Invermere writer James Rose is on a fiction-writing rampage, having published his first novel this spring and, now, releasing an anthology of interconnected novellas.

That someone can go from unpublished to four works of fiction in a matter of months (with a fifth possibly to follow this fall) may seem remarkable to many people, given that many authors take years to produce a single novel, but few who know Rose are surprised. Rose always has about half dozen or so projects or careers on the go simultaneously, and typically tackles them all at full speed, all at once.

The anthology, Boo Hoff, is comprised of three novellas, which Rose had actually mostly written last summer and fall, before polishing them off this summer (which goes some way to explaining the superhuman speed with which the anthology follows on the heels of Rose’s novel Chung Piece.)

The novellas, in order, are the Fastest Course in the West, Six and Sunny and the eponymous Boo Hoof.

“They all have a similar theme – the freedom to act,” Rose told the Pioneer. “It kind of stems from a Jim Harrison poem I really like called Barking. There’s a line in the poem: ‘I was a dog on a short chain/And now there’s no chain’. The line was a bit of inspiration for these stories.”

Fastest Course in the West is the story of a man running a marathon in Sacramento in hopes of qualifying for prestigious Boston Marathon, and details the physical and mental agony and also the ecstasy of long distance running.

“It’s a stream of consciousness style narrative, it goes into the thoughts in the runner’s head on a mile-by-mile basis,” said Rose, adding the story contains a good deal of personal experience, as Rose himself ran a marathon in Sacramento with the goal of making it to Boston.

“You can call it a memoir with imagination,” said Rose. “I did do exactly what the story’s narrator did, and I even give the narrator the name James. But there are a few parts of it that I made up, so it’s not a straight memoir…It’s such an interesting experience to run a marathon. It’s three hours of focused intensity and your mind wanders while you’re running. You can’t help it. I can’t anyway.”

Six and Sunny tell the tale of a young, workaholic management consultant, who gets sick of living his life out of a suitcase, gives up his career and works as a liftie at Panorama Mountain Resort. Then an unexpected visit from an ex-girlfriend changes everything, particularly after she mysteriously disappears.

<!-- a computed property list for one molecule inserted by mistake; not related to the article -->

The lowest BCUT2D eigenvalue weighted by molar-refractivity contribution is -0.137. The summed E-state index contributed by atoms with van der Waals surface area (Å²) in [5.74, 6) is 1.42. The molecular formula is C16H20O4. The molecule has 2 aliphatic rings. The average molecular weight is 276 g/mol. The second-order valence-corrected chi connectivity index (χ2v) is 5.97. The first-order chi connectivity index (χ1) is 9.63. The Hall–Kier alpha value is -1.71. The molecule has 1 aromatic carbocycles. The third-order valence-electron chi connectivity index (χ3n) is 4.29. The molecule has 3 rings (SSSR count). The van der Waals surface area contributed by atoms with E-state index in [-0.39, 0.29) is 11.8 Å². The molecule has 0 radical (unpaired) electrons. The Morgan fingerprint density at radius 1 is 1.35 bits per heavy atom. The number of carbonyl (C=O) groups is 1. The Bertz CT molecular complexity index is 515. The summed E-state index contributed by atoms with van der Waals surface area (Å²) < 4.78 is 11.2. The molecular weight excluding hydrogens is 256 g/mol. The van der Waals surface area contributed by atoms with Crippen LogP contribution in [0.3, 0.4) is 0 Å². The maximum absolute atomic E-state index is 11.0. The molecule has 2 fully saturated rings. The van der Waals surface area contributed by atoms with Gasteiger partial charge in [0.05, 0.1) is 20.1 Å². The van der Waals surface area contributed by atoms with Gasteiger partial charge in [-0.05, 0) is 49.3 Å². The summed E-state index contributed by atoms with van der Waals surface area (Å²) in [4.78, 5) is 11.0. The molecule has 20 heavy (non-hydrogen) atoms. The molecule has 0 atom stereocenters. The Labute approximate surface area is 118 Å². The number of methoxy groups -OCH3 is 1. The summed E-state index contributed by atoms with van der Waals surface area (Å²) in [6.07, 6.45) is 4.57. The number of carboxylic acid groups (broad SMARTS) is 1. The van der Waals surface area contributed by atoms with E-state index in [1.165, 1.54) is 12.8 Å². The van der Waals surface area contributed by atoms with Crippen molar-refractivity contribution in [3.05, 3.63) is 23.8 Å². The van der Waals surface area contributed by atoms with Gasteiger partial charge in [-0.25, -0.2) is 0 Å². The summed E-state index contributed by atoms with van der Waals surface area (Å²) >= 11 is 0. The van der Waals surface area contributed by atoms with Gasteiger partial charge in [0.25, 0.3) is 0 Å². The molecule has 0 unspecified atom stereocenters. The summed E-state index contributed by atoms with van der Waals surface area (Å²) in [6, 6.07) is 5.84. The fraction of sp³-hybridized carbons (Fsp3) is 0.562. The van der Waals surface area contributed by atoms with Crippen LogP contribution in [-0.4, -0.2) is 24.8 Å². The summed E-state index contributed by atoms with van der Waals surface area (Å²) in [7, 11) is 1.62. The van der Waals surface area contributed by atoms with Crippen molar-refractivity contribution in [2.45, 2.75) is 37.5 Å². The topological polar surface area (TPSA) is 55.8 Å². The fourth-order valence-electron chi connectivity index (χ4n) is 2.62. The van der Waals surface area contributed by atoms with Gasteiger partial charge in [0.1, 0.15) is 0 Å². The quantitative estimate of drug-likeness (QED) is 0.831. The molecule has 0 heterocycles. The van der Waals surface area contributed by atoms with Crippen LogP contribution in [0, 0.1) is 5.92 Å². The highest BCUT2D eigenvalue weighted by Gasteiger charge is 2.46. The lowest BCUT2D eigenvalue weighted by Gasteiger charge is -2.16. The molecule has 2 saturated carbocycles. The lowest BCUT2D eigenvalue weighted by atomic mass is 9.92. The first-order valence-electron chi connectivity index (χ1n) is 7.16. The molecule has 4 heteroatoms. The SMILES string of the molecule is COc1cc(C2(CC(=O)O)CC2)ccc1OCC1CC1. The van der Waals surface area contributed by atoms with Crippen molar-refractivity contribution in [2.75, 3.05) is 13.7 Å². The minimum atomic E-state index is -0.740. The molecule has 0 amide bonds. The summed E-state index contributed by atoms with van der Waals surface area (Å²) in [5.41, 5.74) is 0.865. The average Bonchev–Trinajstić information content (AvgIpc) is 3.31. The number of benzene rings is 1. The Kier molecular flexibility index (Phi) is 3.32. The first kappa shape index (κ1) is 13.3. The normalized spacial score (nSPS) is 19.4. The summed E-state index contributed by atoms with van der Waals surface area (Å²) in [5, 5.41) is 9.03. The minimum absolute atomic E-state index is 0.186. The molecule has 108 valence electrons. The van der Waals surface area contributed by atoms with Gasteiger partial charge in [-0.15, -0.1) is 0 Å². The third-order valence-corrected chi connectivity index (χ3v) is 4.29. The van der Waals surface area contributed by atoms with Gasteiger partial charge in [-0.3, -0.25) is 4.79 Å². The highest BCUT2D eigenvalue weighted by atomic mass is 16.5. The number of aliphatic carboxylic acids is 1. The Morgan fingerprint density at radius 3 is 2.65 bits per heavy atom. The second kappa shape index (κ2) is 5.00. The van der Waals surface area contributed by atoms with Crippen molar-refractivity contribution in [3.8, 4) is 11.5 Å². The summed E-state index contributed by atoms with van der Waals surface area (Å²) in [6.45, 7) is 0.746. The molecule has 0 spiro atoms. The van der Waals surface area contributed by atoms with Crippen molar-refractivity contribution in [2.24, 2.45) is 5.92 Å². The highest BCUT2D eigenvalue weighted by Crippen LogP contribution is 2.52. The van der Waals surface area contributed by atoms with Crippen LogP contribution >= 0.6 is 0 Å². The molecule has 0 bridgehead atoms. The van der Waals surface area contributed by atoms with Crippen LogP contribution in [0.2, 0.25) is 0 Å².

“This story actually came out of an environmental reportage residency I did a few years ago at the Banff Centre,’ said Rose. “I was in my 20s, but most of the other people in the residency were in their 30s and 40s and some of them were telling me about this kind of great reckoning they felt they had as they went from their late 20s to their early 30s. I guess it’s a question of identity. Or a quarter life crisis…But I wanted to write a story in which the central character tries to avoid that great reckoning. So that’s what Six and Sunny is about, but then the main character has this element of his old world show up.”

The titular tale Boo Hoff recounts the story a resourceful young suburbanite in San Diego in search of herself who goes to the annual Coachella Valley Music and Arts Festival with mixed horror and pleasure. “It is about finding one’s inner compass,” said Rose. “I always wanted to write a story about the stereotypical faithless young suburban professional, who fells the pull of these kind of cultural zeitgeist events, and how that helps them find or not find direction.”

Rose wrote the novellas using a mix of the freewheeling, seat-of-the-pants style he employed in writing Chung Piece (which is on evidence in the stream of consciousness of Fastest Course in the West) and the more structured, planned and plotted approach he often employs when writing for newspapers and magazines ( Six and Sunny, for instance, was very “strategic…completely outlined and cut out of a whole cloth,” said Rose).

Boo Hoff is available for free as an audio book on Spotify and iTunes, as a paperback through Amazon, and as an ebook through Amazon, Apple Books and other platforms. Rose once again had help on book design from Invermere designer Sarah Bennett, who also helped with Chung Piece.